Des Plaines council votes to repeal residency clause
Des Plaines aldermen this week voted 5-3 to repeal a requirement that certain city employees, specifically department heads, live in town, a seemingly benign issue that drew passionate arguments from both sides.
The residency requirement was adopted after a nonbinding, advisory referendum in 2001.
Mayor Matt Bogusz said Monday the issue of residency of city employees, though well intentioned, has caused problems in recent years.
"The proponents of residency back when it first surfaced wanted to make sure that employees were connected to their community, that they were around when emergencies occurred," he said.
"(The change is) because most of the people in the market that live relatively close to us right now won't consider us for department head level jobs," Bogusz added. "Because when you compare us to our competition, and we are in competition for talent just like any business ... I believe that we are the only ones that require all of our department heads to live in town."
Neighboring Park Ridge used to require its city manager to live in town, but that came with a "hefty interest-free loan for their city manager to buy a house in town," Bogusz said.
Most recently Des Plaines hired William Kushner, formerly police chief of Lakemoor and a 35-year law enforcement veteran from Chicago, as its police chief after a nationwide search. Kushner was given 12 months since his hiring in August to relocate into town.
Des Plaines is seeking to fill yet another department head vacancy with the recent resignation of Alex Dambach, the city's community and economic development director.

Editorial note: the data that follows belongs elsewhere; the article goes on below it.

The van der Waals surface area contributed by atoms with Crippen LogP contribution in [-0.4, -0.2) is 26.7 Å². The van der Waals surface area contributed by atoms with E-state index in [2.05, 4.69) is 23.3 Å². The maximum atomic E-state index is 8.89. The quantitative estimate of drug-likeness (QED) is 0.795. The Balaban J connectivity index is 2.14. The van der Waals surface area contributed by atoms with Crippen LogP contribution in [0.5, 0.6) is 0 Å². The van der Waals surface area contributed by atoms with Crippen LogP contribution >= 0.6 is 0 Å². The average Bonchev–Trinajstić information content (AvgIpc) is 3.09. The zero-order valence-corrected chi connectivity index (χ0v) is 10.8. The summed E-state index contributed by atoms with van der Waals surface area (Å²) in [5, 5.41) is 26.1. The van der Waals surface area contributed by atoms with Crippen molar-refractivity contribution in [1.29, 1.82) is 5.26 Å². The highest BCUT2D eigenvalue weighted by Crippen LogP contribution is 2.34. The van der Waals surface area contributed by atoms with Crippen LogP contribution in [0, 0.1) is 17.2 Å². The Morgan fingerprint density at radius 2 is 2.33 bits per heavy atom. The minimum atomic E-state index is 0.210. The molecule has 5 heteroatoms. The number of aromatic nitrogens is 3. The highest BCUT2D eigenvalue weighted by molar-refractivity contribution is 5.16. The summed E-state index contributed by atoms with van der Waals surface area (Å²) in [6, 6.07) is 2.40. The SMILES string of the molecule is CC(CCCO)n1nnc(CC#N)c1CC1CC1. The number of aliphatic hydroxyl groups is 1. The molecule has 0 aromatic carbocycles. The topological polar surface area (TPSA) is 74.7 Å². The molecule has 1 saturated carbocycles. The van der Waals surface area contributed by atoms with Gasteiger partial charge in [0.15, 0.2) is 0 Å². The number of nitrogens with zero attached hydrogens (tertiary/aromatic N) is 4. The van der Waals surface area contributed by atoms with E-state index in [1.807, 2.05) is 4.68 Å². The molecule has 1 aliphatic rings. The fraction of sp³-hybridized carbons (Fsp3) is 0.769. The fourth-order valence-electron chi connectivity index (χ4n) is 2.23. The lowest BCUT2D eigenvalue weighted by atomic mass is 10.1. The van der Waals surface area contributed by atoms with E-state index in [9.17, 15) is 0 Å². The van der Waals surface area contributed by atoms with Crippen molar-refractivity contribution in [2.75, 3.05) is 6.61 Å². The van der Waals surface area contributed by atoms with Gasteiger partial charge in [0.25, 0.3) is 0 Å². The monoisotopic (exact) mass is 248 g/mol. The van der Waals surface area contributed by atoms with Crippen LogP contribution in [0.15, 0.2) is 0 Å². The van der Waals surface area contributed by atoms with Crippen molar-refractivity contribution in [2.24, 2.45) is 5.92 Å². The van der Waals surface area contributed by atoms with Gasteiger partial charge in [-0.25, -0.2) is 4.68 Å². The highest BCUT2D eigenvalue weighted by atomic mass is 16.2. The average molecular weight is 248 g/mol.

Sixth Ward Alderman Mark Walsten said though he supported the residency requirement in the past, it's time for a change.
"Just recently I had the opportunity to be acting mayor during our last flood, which was the worst flood in the history of Des Plaines," Walsten said. "The vast majority of people who work here don't live in Des Plaines (but) were here when they were supposed to (be), when we needed them. They performed with flying colors, if you ask me."
Walsten said it's unreasonable to expect people to uproot their families to work in Des Plaines.
"I just think it's outdated and I think it's a failed policy," he said. "You are cutting out such a huge amount of the talent pool, that I don't think it's realistic anymore."
But Fourth Ward Alderman Dick Sayad said there wasn't enough information available for aldermen to make a decision yet.
"All you want to do is slam dunk this," Sayad said. "I think it's baloney. We are talking about seven people (department heads)."
Sayad noted that the fire chief and city manager already live in town, and the new police chief knew of the requirement when he took the job.
"We want people that want to work and live in this town here," he said. "We have not had problems all this time of people moving in here. I would love to have these guys who are department heads see what is going on. That's what they are getting paid for."
Sayad said voters overwhelmingly supported having the residency requirement in the 2001 referendum.
"If you think this should be done, let's put it back to the people and let the people speak," he added.
Fifth Ward Alderman Jim Brookman tried to send the issue back to committee for further evaluation and public input, but his motion failed after Bogusz voted to break a tie.
"I'm not going to vote to throw out something that was passed by a referendum, even if it was advisory in this case," Brookman said.
The ordinance to repeal the residency requirement will be back for approval on second reading at the June 17 city council meeting.
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